Blaise Pascal, the French philosopher wrote: ‘Men despise religion. They hate it and are afraid it may be true. The cure for this is just to show that religion is not contrary to reason, but worthy of reverence and respect. Next make it attractive, make good men wish it were true, and then show them that it is’.
It is worth our while considering Psalm 19 which CS Lewis regarded as ‘the greatest poem in the Psalter and one of the greatest lyrics in the world’ (Reflections on the Psalms, p.56).
The Psalm begins: The heavens are telling the glory of God; and the firmament proclaims his handiwork. Day to day pours forth speech, and night to night declares knowledge. There is no speech, nor are there words; their voice is not heard; yet their voice goes out through all the earth, and their words to the end of the world (19:1-6).
The Psalm speaks of God’s witness to himself in the ever-repeating pageantry of the sky, day after day and night after night. And, as day follows night, they pour forth speech. Although there are no spoken words, these elements of the universe of themselves speak of a God of order who has taken the initiative to put the universe into existence. The very nature of these elements reveal not just the existence of God, but his eternal power and glory.
The opening lines of Psalm 19 tell us that no one can say, ‘I never knew about God.’ ‘Look around you,’ the writer says. In St Paul’s Cathedral in London, an inscription to its architect, Sir Christopher Wren reads: ‘If you are looking for a monument (or testimony), look around you.’
God’s Law. Suddenly, without warning, Psalm 19 speaks about God’s Word (Law): The law of the Lord is perfect, reviving the soul; the decrees of the Lord are sure, making wise the simple; … (19:7).
C.S. Lewis points out a thematic connection. Just as the heat of the sun reaches everywhere and pierces everyone with its power, so God’s Law is like the all-piercing, all-detecting sunshine. The words of verse 7 are key to understanding the Psalm.
The Psalm-writer uses images showing his delight in God’s Law; it reveals God’s good and pure will, is sure and morally right. ‘True’ in Hebrew has the idea of holding water. God’s Word (Law) is dependable and trustworthy. It revives and leads to wisdom.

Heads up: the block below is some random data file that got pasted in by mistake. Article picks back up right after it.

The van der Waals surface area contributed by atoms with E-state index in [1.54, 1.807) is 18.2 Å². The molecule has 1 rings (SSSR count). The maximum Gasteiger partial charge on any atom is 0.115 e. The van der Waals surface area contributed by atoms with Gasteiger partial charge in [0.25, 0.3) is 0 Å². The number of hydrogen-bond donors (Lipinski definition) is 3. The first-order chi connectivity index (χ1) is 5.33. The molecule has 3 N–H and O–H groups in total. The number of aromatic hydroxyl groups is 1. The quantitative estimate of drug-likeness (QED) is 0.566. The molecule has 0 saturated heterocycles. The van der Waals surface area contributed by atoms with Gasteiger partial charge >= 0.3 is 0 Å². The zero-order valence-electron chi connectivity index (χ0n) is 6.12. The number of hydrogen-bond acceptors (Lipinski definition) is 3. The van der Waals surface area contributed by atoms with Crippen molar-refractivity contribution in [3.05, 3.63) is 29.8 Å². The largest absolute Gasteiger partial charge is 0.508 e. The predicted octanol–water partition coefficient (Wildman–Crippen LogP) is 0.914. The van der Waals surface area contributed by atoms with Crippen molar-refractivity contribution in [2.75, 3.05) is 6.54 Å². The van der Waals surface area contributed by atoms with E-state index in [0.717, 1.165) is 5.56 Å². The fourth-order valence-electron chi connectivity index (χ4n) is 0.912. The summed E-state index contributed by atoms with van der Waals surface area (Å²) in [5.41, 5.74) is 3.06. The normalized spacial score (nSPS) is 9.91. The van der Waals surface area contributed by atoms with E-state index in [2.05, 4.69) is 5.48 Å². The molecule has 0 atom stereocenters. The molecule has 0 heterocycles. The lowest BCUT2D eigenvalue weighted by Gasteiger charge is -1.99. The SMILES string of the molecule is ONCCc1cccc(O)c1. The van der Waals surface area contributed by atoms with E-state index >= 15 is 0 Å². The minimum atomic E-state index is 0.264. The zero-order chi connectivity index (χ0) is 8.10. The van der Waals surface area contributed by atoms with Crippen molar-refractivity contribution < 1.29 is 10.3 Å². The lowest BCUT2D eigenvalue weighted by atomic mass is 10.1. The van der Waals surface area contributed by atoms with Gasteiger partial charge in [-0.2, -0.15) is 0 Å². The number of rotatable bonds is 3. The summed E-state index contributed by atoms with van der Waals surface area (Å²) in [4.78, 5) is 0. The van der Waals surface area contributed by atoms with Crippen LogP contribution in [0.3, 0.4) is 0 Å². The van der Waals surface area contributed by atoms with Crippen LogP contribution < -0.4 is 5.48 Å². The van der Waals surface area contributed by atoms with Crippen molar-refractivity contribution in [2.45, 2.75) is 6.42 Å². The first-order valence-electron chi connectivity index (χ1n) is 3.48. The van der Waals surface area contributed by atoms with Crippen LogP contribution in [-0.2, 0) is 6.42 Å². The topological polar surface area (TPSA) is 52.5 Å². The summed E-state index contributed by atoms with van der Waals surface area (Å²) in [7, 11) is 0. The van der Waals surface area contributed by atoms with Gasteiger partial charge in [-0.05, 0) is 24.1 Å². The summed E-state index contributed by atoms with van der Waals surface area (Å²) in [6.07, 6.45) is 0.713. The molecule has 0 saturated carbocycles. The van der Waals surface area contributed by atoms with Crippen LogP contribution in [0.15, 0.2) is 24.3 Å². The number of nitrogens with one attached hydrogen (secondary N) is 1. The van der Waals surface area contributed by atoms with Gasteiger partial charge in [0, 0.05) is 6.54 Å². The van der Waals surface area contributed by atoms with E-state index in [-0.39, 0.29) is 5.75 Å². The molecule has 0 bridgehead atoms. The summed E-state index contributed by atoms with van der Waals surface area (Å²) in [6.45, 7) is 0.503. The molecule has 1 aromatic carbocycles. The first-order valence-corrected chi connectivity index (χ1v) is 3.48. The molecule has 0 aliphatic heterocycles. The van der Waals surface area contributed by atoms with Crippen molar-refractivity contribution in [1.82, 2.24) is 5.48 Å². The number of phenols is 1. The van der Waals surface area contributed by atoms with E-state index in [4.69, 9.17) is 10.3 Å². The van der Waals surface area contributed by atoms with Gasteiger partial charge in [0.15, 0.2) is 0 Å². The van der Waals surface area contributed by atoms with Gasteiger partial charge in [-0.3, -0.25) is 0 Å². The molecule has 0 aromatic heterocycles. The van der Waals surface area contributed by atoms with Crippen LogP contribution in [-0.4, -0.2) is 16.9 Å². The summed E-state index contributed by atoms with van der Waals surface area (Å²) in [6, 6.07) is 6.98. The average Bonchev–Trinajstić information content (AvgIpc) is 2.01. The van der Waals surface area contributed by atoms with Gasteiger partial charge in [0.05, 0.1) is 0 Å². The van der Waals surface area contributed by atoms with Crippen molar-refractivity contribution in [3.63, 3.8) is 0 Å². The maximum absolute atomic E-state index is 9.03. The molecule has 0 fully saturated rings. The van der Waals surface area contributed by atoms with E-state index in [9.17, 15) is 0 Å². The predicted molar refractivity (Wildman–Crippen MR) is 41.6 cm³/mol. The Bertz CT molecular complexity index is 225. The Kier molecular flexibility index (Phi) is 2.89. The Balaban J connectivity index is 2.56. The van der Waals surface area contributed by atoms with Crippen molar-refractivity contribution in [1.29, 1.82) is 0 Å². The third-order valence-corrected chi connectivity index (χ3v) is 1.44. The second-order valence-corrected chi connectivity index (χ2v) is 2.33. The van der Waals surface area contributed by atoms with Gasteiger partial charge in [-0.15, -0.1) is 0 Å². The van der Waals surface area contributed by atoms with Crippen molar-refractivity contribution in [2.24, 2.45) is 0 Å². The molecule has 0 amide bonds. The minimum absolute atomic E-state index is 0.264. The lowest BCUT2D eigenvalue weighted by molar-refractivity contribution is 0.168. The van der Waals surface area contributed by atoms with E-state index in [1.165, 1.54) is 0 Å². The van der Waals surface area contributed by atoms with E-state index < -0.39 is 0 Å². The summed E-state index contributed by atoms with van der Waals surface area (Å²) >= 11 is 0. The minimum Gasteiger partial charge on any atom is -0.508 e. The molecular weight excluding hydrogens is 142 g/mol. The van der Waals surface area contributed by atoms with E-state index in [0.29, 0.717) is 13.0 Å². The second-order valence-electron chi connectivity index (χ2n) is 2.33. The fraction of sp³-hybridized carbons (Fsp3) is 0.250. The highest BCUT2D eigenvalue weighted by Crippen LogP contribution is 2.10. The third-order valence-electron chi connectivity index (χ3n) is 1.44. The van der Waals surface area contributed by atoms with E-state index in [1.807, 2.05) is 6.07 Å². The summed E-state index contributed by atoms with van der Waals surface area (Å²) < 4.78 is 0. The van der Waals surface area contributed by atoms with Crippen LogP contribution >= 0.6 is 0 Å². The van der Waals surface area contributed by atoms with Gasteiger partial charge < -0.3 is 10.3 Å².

Sweetness. So the writer can say – or perhaps, sing: More to be desired are they than gold, even much fine gold; sweeter also than honey, and drippings of the honeycomb (19:8). We might say this of God’s grace and love, but Psalm 19 speaks thus of God’s Word (Law).
The Psalm is telling us that in God’s revelation we find truly stable, well-rounded directions for living. God’s Law, God’s truth, answers big questions for us about life and lifestyle.
The nations surrounding ancient Israel were pagan. Yet too often God’s people succumbed to the temptations of their neighbors’ religion with its sacred prostitution and child sacrifice. It was only when God provided a wake-up call that their hard hearts were softened and they saw again how appalling these practices were.
Reflection. The Psalm-writer considers his own life before God: Moreover by them is your servant warned; in keeping them there is great reward. But who can detect their errors? Clear me from hidden faults (19:11).
‘Nothing is hidden from God’, the writer says. He notes that our sins can be hidden to us because they are often part of us (19:12-13). However, in the same way that nothing is hid from the sun, so God’s truth searches all the hiding places of our blinded hearts.
C.S. Lewis’s comment on Psalm 19 speaks into our lives and our world: ‘In so far that this idea of the Law’s beauty, sweetness or preciousness, arose from the contrast of the surrounding Paganisms, we may soon find occasion to recover it. Christians are increasingly living on a spiritual island; new and rival ways of life surround it in all directions… None of these new ways is yet so filthy or cruel as some Semitic paganism. But many of them ignore all individual rights and are already cruel enough. Some give morality a wholly new meaning which we cannot accept; some deny its possibility. Perhaps we shall all learn, sharply enough, to value the clean air and “sweet reasonableness” of the Christian ethics which in a more Christian age we might have taken for granted’ (Reflections, p.57).
In recapturing the ‘exultant sweetness’ of God’s truth, we can show an unbelieving world around us more effectively what Blaise Pascal suggested – namely, we can make our faith ‘attractive’ and so make others ‘wish it were true, and then show them that it is’.
The starting point is with you and me. So, to conclude with the Psalm: Let the words of my mouth and the meditation of my heart be acceptable to you, O Lord, my rock and my redeemer.
© John G. Mason – www.anglicanconnection.com